Vanderford, a lieutenant in the 21st South Carolina, was stationed at Fort Sumter in Charleston Harbor when he wrote this pair of letters to his wife Cynthia in March 1864. In the first letter, written March 18, Vanderford states that their "duty is very heavy" and that we are up all night but sleep all day, or the largest part of the day. " He expects his company to soon be relieved, but finds Sumter as pleasant as their regular camp "when the yanks are not shelling. The yanks have not shelled any now for two days, and I think that they have got tired of the job and are going to quit it.
On last night we had an alarm and I was in command of the 2nd detachment, and we were the first out on the parapet. If it was not my time to go home I would just as here stay here as in camp. There are three things here I don't like-shells, brickbats, and lice. But a soldier can stand most anything. Before closing the letter Vanderford predicts that this is the last year of the war." He adds, "there are many a thousands dollars worth of iron laying around this old fort. I expect ten steamboat loads of old shells. Vanderford wrote the second letter just a few days later on March 22. Still stationed at Fort Sumter, he hopes to soon be relieved and to get a chance to visit home. " The weather had been "cold and rainy and windy, but we don't mind that much. Have got used to it. " He also plans to "get to the city" to "have the coat cut, and if you have bought the Confederate cloth write to me so that I can get some trimmings for it. Of happenings around the fort he writes that the yanks throw a few shells at us sometimes, but have not done any serious damage as yet.
" He continues, "it is thought that they are mounting a gun to bear on the angle next to the city, perhaps referring to Union artillery positions on Morris Island. "It is a weak side, " he writes of Sumter's city-side defenses, but we are putting up sandbags so as to be in time for them. "Tell Sallie to be a good little soldier and Pa will come home soon, " he closes. Six weeks later the 21st South Carolina would be transferred to Virginia. Vanderford would be severely wounded at Petersburg on June 24 and would have his left leg amputated, but would succumb to his injuries on June 28.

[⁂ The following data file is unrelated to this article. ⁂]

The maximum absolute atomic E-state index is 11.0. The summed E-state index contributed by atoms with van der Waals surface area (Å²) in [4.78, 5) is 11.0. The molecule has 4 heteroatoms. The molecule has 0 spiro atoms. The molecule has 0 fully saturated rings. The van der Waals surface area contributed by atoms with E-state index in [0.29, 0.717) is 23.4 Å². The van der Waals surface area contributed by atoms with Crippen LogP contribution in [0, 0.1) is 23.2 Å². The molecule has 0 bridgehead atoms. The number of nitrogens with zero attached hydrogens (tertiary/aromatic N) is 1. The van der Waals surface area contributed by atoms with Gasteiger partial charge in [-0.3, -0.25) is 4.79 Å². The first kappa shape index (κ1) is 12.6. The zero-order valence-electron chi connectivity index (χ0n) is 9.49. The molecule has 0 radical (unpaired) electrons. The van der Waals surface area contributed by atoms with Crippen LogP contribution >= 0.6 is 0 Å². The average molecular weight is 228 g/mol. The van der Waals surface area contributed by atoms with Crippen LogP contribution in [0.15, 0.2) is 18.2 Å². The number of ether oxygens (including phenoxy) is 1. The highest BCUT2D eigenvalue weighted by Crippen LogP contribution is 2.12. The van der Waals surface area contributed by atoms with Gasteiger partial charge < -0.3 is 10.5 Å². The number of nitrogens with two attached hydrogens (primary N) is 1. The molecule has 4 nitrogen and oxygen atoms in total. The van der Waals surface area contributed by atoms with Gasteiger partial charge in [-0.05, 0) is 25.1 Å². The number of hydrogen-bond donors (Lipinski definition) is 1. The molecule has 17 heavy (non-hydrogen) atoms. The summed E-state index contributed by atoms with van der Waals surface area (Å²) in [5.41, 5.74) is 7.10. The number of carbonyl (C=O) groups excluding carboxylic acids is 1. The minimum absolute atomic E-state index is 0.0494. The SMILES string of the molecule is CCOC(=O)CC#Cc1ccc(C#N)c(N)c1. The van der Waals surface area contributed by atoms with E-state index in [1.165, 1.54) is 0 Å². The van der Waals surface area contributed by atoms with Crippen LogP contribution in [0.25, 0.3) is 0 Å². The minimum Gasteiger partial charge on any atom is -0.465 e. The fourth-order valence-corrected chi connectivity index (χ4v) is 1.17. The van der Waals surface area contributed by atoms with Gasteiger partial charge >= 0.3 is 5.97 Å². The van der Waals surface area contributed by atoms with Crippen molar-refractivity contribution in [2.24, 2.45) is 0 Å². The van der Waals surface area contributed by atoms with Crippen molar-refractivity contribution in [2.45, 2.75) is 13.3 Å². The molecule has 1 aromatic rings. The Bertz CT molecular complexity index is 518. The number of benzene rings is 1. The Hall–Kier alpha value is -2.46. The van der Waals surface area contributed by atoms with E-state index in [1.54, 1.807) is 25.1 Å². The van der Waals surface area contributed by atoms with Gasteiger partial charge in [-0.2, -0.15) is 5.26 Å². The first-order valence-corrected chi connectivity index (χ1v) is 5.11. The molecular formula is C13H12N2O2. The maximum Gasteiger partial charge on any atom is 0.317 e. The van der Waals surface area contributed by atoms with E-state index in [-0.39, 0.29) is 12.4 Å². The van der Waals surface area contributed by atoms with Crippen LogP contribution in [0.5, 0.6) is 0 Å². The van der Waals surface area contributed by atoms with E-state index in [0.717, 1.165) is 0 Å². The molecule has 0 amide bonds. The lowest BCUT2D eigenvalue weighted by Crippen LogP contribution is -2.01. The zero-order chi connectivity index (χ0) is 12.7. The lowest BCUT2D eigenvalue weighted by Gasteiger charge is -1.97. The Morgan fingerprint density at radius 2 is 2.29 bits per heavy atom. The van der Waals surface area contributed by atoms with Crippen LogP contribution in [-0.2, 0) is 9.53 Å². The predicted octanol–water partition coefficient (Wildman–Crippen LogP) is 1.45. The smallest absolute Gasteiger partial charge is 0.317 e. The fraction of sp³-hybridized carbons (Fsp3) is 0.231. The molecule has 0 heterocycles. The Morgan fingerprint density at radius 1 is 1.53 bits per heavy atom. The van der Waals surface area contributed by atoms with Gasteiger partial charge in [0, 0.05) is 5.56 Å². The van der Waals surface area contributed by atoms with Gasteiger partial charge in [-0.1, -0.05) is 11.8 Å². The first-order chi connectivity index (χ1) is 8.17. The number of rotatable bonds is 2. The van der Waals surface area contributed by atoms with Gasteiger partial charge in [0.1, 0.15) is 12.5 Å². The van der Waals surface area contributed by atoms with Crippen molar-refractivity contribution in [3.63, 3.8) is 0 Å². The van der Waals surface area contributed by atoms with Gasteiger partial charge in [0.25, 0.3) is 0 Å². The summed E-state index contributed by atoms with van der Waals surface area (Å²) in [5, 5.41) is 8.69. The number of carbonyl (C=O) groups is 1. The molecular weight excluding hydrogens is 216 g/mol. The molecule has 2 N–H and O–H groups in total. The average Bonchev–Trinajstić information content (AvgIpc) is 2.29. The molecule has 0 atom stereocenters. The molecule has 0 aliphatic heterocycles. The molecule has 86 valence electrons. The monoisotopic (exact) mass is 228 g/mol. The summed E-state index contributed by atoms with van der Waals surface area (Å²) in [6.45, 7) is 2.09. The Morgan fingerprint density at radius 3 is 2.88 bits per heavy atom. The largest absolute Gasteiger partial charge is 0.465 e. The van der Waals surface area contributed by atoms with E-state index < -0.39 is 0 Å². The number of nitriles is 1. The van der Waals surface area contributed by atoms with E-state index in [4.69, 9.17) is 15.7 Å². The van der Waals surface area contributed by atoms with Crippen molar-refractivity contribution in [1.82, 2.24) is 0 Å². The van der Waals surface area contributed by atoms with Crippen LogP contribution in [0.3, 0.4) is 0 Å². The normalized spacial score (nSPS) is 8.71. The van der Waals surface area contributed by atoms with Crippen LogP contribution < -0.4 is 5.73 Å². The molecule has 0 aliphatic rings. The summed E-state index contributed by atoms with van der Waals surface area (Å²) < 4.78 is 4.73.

The two letters were written on letter sheets measuring about 7 1/2" x 10". Excellent condition with light toning. Creased at the original folds.The full transcripts follow below. Fort Sumter, March 18 1864. We are up all night but sleep all day, or the largest part of the day. I don't know when we will be relieved.
Can't find out, but it is as good place as camp when the yanks are not shelling. I hope to get a letter from you tonight, but I may miss it. Don't write to me at fort until you hear from me after Monday. A letter written on Monday will get here on Wednesday, and I hope we will be relieved on Thursday, and if we do then I will put in for a leave of absence.I think that this is the last year of the war. I do think that it must close now soon.
Tell your Pa that there are many a thousands dollars worth of iron laying around this old fort. Give my love to all at home. Tell Sallie to be a good little soldier and Pa will come home soon. Write to me on Monday.Be sure and get the cloth as all the rest are getting new uniforms and I want one too. Nothing more at this time. Fort Sumter, March 22, 1864. I expected to get a letter from you last night, but did not. Maybe I will get one on tomorrow and if I do I will write on Thursday evening. We expect to be relieved on that night. Capt Tarth got a letter from his wife and she says that Charles is at home.
Write and let me know how long he will stay. I will try and get off just as soon as we are relieved from here.It will take 4 days to get my papers through. Tell C that I would like to see him and if there is any chance I will be at home some time the first of next week. It has been very uncomfortable here for the last 4 days. Cold and rainy and windy, but we don't mind that much. If we are relieved on Thursday night I will try and get to the city on Saturday and have the coat cut, and if you have bought the Confederate cloth write to me so that I can get some trimmings for it. I will try very hard to get off home next week. Tell Charles to make his stay as long as possible at home. There is nothing new in the fort.
The yanks throw a few shells at us sometimes, but have not done any serious damage as yet. It is thought that they are mounting a gun to bear on the angle next to the city. It is a weak side, but we are putting up sandbags so as to be in time for them. Kiss little soldier for me.Have you given her the crow soup or not? You did not write to me anything about the note that F. I hope that he has not paid it. Love to all at home. I will write again Thursday evening. Don't write any more letters to this place. Vanderford, Co D, 21 S. Please see my other items for more original Civil War items.